While cheerleading evokes images of pompoms and pleated skirts, it has relied on increasingly athletic feats of grace and strength in recent years. As participants have perfected their basket tosses and pyramids, and mounted ambitious floor routines, a complicated and emotional question has arisen: has cheerleading become a true sport?
For many women, especially those who worked at the forefront of the push for equality in college sports, the answer for a long time was no. They feared that calling it a sport sent the wrong message to women — endorsing an embarrassing holdover from a time when girls in tight-fitting outfits were expected to do little more than yell support for boys. Those women were also skeptical of high schools and universities that counted female cheerleaders as athletes as a way to evade their obligation to provide opportunities for women in more traditional sports, like softball and soccer.
But other women bristled at what felt like an insult. Why should cheerleading not be considered a sport when it required a complex set of technical skills, physical fitness and real guts?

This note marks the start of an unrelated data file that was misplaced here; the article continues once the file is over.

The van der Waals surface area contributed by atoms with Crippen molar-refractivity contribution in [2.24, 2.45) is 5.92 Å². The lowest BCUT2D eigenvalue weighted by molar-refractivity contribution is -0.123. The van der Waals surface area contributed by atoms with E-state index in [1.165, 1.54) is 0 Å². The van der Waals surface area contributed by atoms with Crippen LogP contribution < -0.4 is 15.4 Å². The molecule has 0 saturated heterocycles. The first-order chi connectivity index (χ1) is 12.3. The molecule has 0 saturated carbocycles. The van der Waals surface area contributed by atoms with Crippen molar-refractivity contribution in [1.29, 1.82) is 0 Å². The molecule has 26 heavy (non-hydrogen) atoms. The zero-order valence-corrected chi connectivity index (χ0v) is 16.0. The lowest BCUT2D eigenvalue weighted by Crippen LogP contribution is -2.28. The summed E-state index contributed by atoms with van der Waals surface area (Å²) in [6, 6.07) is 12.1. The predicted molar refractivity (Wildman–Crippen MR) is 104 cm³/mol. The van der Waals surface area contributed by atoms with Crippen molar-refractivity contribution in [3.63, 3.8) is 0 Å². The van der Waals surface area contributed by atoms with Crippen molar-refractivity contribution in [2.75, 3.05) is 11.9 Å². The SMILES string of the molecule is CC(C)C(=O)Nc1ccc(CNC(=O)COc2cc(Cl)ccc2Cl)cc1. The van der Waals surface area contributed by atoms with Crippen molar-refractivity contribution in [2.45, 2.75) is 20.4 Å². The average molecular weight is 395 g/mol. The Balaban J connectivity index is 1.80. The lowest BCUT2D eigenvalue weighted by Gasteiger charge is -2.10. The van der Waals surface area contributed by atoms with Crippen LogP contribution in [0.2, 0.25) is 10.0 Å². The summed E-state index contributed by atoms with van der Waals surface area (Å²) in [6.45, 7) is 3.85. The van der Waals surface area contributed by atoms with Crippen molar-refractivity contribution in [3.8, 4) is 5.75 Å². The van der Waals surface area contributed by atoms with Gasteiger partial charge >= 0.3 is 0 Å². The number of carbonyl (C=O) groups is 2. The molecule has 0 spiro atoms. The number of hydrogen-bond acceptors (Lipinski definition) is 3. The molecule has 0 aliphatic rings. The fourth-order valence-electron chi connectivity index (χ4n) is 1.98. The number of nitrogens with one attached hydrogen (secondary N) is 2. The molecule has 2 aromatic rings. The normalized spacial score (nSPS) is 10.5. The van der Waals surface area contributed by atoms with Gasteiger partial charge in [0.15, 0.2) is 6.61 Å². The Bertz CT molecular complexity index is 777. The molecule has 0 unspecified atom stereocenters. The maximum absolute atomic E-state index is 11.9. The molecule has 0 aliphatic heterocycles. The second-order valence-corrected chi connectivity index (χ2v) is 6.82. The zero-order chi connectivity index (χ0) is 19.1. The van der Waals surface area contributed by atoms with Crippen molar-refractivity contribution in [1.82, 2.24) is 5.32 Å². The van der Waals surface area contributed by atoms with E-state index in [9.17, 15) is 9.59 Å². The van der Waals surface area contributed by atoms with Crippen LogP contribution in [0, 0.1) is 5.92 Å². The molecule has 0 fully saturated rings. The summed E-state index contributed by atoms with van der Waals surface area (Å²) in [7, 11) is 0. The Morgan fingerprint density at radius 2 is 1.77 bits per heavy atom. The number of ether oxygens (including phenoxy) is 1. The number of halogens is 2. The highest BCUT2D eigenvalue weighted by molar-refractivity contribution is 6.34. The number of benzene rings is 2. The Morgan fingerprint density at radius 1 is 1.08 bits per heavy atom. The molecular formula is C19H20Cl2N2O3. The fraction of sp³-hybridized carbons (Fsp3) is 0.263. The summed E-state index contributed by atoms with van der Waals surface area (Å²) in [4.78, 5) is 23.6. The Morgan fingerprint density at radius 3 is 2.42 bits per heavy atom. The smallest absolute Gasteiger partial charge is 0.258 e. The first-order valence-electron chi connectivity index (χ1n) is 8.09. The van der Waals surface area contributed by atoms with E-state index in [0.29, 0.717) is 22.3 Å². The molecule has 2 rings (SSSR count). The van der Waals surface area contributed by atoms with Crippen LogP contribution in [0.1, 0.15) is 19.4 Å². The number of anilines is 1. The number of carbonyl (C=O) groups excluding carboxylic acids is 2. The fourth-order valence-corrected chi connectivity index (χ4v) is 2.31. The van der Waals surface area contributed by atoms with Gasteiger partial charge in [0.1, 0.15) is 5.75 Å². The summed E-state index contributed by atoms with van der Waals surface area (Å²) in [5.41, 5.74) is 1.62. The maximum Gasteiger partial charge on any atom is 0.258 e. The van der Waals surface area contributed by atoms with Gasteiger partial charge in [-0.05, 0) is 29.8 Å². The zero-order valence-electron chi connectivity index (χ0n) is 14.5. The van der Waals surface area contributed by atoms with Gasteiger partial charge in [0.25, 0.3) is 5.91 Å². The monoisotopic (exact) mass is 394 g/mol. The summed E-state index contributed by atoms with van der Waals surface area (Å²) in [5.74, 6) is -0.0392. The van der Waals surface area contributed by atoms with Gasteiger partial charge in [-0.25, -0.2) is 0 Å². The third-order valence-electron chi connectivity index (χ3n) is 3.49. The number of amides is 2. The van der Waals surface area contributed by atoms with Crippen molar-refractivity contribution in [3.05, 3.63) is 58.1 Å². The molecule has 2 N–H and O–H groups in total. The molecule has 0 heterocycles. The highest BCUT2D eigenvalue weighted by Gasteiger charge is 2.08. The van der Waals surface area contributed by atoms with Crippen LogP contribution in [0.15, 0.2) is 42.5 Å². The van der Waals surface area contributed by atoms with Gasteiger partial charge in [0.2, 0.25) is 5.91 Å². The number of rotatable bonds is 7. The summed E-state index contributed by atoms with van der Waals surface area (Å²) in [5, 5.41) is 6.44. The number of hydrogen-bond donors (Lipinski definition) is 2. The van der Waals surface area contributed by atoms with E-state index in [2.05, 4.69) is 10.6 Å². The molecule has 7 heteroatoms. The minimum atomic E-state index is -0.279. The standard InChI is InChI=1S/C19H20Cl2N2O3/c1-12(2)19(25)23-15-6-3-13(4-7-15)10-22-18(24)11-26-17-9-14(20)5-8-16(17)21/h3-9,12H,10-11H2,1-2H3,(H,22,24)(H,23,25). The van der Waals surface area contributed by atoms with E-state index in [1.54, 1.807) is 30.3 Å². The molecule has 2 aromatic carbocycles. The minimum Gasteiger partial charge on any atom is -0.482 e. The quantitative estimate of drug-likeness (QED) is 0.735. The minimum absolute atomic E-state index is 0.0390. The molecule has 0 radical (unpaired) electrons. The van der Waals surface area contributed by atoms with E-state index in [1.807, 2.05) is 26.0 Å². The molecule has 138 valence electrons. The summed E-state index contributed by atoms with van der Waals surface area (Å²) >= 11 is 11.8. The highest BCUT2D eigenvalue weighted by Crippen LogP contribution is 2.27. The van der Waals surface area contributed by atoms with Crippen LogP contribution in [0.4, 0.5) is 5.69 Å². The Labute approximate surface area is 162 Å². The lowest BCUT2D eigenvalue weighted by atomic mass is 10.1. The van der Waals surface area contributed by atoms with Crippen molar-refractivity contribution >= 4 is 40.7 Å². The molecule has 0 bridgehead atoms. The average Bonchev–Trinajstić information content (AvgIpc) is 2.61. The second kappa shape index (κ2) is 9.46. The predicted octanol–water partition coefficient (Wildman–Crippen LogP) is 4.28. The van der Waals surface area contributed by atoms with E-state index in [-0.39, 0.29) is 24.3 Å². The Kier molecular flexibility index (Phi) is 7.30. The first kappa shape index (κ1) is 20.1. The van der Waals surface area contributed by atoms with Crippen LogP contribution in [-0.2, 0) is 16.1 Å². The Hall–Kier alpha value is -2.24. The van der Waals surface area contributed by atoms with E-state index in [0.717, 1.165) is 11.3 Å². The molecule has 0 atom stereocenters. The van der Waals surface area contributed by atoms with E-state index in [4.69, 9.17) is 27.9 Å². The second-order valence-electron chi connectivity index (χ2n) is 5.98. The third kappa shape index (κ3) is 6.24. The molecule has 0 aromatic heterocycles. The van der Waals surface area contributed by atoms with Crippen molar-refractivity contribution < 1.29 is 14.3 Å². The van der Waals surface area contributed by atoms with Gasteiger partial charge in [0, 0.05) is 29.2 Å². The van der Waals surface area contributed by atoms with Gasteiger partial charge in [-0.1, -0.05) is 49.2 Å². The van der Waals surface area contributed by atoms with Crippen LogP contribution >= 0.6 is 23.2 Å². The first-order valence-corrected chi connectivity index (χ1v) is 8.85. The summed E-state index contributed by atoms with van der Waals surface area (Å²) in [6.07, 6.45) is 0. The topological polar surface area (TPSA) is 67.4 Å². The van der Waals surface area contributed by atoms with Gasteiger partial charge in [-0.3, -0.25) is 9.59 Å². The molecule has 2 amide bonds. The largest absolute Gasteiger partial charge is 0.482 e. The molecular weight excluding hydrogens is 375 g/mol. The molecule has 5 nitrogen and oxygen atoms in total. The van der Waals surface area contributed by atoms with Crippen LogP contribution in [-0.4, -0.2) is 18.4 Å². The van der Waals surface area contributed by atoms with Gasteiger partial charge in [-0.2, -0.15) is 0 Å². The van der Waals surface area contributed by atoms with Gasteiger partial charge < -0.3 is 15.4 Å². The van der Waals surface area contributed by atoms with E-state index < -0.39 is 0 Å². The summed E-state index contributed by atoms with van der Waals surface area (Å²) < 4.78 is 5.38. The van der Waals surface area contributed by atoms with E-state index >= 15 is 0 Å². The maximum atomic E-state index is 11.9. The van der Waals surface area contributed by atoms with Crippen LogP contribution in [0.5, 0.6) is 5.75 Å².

Now, in a development that may settle the debate, two groups are asking the National Collegiate Athletic Association
to recognize a new version of cheerleading as an “emerging sport” for women, a precursor to full status as a championship sport. If successful, dozens of athletic programs could begin to fully finance cheerleading teams, recruit scholarship athletes and send them to a national championship.
The implications go beyond giving cheerleading a stamp of legitimacy. If this more athletic form of cheerleading — technically known as competitive cheer — evolves into a sport with rigorous competitions and standards, college athletics programs will be able to count the new teams for the purposes of complying with Title IX, the federal law banning gender discrimination in education.